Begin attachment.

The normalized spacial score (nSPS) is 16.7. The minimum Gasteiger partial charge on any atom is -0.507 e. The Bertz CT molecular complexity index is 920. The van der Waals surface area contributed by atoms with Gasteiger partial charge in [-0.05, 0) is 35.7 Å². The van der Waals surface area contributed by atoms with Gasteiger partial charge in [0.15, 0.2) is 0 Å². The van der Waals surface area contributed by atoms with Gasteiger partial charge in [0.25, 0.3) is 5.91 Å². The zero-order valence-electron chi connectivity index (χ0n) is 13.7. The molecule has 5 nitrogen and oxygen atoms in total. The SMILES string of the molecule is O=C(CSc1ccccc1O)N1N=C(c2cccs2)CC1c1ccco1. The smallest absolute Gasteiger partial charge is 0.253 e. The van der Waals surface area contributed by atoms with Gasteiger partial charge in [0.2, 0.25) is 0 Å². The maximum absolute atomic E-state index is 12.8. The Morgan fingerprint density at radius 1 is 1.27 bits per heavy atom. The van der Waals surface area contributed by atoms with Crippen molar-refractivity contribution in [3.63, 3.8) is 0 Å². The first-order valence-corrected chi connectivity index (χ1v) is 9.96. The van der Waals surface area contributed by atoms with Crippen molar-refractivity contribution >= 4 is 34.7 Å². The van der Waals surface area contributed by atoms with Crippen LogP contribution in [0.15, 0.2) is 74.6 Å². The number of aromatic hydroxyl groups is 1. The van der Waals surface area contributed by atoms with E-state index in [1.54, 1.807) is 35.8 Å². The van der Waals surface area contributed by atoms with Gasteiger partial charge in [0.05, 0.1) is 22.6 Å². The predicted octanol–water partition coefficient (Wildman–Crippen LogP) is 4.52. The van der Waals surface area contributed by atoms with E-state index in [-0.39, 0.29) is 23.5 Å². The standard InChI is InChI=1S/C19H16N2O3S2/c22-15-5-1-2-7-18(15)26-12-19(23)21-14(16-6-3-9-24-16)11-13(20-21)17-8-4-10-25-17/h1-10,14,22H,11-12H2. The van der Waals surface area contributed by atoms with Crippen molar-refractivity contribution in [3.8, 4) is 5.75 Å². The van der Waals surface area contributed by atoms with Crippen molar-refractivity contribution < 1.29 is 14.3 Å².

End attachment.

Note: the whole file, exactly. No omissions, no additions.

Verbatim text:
The normalized spacial score (nSPS) is 16.7. The minimum Gasteiger partial charge on any atom is -0.507 e. The Bertz CT molecular complexity index is 920. The van der Waals surface area contributed by atoms with Gasteiger partial charge in [-0.05, 0) is 35.7 Å². The van der Waals surface area contributed by atoms with Gasteiger partial charge in [0.15, 0.2) is 0 Å². The van der Waals surface area contributed by atoms with Gasteiger partial charge in [0.25, 0.3) is 5.91 Å². The zero-order valence-electron chi connectivity index (χ0n) is 13.7. The molecule has 5 nitrogen and oxygen atoms in total. The SMILES string of the molecule is O=C(CSc1ccccc1O)N1N=C(c2cccs2)CC1c1ccco1. The smallest absolute Gasteiger partial charge is 0.253 e. The van der Waals surface area contributed by atoms with Gasteiger partial charge in [0.2, 0.25) is 0 Å². The maximum absolute atomic E-state index is 12.8. The Morgan fingerprint density at radius 1 is 1.27 bits per heavy atom. The van der Waals surface area contributed by atoms with Crippen molar-refractivity contribution in [3.63, 3.8) is 0 Å². The first-order valence-corrected chi connectivity index (χ1v) is 9.96. The van der Waals surface area contributed by atoms with Crippen molar-refractivity contribution >= 4 is 34.7 Å². The van der Waals surface area contributed by atoms with Crippen LogP contribution in [0.15, 0.2) is 74.6 Å². The number of aromatic hydroxyl groups is 1. The van der Waals surface area contributed by atoms with E-state index in [1.54, 1.807) is 35.8 Å². The van der Waals surface area contributed by atoms with Gasteiger partial charge in [0.05, 0.1) is 22.6 Å². The predicted octanol–water partition coefficient (Wildman–Crippen LogP) is 4.52. The van der Waals surface area contributed by atoms with E-state index in [-0.39, 0.29) is 23.5 Å². The standard InChI is InChI=1S/C19H16N2O3S2/c22-15-5-1-2-7-18(15)26-12-19(23)21-14(16-6-3-9-24-16)11-13(20-21)17-8-4-10-25-17/h1-10,14,22H,11-12H2. The van der Waals surface area contributed by atoms with Crippen molar-refractivity contribution in [3.8, 4) is 5.75 Å². The van der Waals surface area contributed by atoms with Crippen molar-refractivity contribution < 1.29 is 14.3 Å².